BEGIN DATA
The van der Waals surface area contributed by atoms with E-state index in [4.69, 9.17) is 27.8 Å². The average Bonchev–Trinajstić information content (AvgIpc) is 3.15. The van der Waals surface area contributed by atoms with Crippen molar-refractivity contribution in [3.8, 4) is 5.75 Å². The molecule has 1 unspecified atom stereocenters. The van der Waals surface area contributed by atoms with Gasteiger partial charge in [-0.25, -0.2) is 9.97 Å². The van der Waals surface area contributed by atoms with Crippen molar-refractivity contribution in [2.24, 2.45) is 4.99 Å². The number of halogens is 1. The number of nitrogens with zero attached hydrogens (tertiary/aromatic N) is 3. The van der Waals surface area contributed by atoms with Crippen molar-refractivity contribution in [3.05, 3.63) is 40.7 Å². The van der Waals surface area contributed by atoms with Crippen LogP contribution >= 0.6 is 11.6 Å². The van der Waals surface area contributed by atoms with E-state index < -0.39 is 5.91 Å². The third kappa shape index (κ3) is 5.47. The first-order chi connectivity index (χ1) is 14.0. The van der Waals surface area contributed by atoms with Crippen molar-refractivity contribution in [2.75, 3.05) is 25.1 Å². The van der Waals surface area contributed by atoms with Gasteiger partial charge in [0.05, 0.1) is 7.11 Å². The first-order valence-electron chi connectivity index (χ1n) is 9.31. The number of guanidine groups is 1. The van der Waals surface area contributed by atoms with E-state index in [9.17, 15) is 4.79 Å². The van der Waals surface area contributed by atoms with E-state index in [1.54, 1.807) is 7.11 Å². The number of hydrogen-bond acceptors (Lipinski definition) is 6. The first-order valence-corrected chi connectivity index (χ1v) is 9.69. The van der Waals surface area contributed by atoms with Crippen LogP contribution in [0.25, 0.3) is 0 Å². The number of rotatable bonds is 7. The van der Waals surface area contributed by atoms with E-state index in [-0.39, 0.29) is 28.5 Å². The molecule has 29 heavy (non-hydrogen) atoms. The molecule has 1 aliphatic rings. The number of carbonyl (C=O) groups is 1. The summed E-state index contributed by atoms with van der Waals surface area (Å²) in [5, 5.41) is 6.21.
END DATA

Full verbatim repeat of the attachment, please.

The van der Waals surface area contributed by atoms with E-state index in [4.69, 9.17) is 27.8 Å². The average Bonchev–Trinajstić information content (AvgIpc) is 3.15. The van der Waals surface area contributed by atoms with Crippen molar-refractivity contribution in [3.8, 4) is 5.75 Å². The molecule has 1 unspecified atom stereocenters. The van der Waals surface area contributed by atoms with Gasteiger partial charge in [-0.25, -0.2) is 9.97 Å². The van der Waals surface area contributed by atoms with Crippen molar-refractivity contribution in [2.24, 2.45) is 4.99 Å². The number of halogens is 1. The number of nitrogens with zero attached hydrogens (tertiary/aromatic N) is 3. The van der Waals surface area contributed by atoms with Crippen molar-refractivity contribution in [3.05, 3.63) is 40.7 Å². The van der Waals surface area contributed by atoms with Crippen LogP contribution >= 0.6 is 11.6 Å². The van der Waals surface area contributed by atoms with E-state index < -0.39 is 5.91 Å². The third kappa shape index (κ3) is 5.47. The first-order chi connectivity index (χ1) is 14.0. The van der Waals surface area contributed by atoms with Crippen molar-refractivity contribution in [2.75, 3.05) is 25.1 Å². The van der Waals surface area contributed by atoms with Gasteiger partial charge in [0.05, 0.1) is 7.11 Å². The first-order valence-electron chi connectivity index (χ1n) is 9.31. The number of guanidine groups is 1. The van der Waals surface area contributed by atoms with E-state index in [9.17, 15) is 4.79 Å². The van der Waals surface area contributed by atoms with E-state index in [1.54, 1.807) is 7.11 Å². The number of hydrogen-bond acceptors (Lipinski definition) is 6. The first-order valence-corrected chi connectivity index (χ1v) is 9.69. The van der Waals surface area contributed by atoms with Crippen LogP contribution in [0.25, 0.3) is 0 Å². The number of rotatable bonds is 7. The van der Waals surface area contributed by atoms with E-state index in [-0.39, 0.29) is 28.5 Å². The molecule has 29 heavy (non-hydrogen) atoms. The molecule has 1 aliphatic rings. The number of carbonyl (C=O) groups is 1. The summed E-state index contributed by atoms with van der Waals surface area (Å²) in [5, 5.41) is 6.21.